A group of Myanmar satirists on Monday racked up a second prison sentence for a performance that criticised the military, a decision the artists said showed the judges were “puppets” of the military.
The group of seven, known as the Peacock Generation, were arrested after performing “Thangyat”, a Myanmar art similar to slam poetry, in April.
Wearing military uniforms, they mocked the army through their fusion of poetry, comedy and music.
But the authorities were unamused and the troupe, held in prison for months already, are facing several cases.
Six of the seven were on Monday jailed under Section 505(a) of the Penal Code.
The law criminalises any intent to cause officers or soldiers “to mutiny or otherwise disregard or fail in their duties”.
“They are found guilty of being disrespectful towards the military. That is why they are sentenced to one year in prison,” judge Mg Mg Thet told the packed Yangon courtroom.
Despite the group’s relief that at least one had escaped prison this time, the performers’ anger at what they regard as injustice was palpable.
“The judges are being used by the military as puppets to bully civilians,” 21-year-old Kay Khaing Tun, one of those jailed, told journalists outside the courtroom.
– ‘Ludicrous’ charges –
This is the second conviction under the same law within weeks.
In October, five of the group were handed down a one-year sentence at a different Yangon court.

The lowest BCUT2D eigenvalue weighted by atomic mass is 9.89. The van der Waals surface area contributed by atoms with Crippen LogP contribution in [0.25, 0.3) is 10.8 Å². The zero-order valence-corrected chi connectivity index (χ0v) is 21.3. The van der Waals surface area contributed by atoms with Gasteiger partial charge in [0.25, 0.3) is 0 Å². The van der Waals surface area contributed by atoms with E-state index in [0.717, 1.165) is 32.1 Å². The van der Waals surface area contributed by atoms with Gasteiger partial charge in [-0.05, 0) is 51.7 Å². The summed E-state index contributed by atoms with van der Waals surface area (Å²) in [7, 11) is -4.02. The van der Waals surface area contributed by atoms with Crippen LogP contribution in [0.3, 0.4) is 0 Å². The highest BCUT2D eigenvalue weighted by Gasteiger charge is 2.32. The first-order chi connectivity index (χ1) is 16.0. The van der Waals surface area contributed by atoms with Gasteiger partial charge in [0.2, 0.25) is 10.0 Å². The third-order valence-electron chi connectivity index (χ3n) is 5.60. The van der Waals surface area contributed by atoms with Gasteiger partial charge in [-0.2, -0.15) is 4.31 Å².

Due to a controversial quirk of Myanmar’s judicial system, the group can face the same charges in different townships.
Since the artists performed in various locations, they now face numerous cases.
For posting photos and videos on Facebook, all the satirists also face charges under Section 66(d) of the Telecommunication Act for “online defamation”, an offence that carries a maximum two-year sentence.
All jail terms will be served concurrently but each will only start from the date of sentencing.
Defence lawyer San San Myint told AFP they planned to appeal to the President and civilian leader Aung San Suu Kyi.
Nicholas Bequelin from Amnesty International branded the trials as “ludicrous” and called for the convictions to be immediately quashed and all further charges dropped.
They are “signs of a relentless assault on freedom of expression in Myanmar,” he said.
He also urged Suu Kyi’s ruling party to use its majority in parliament to abolish the various “draconian” laws.
Rights groups say more than 250 people faced criminal cases under laws restricting freedom of expression in the first six months of 2019 alone.
The artform “Thangyat” used to be banned under military rule but has been allowed again since 2013 and is normally performed at Myanmar’s New Year water festival in April.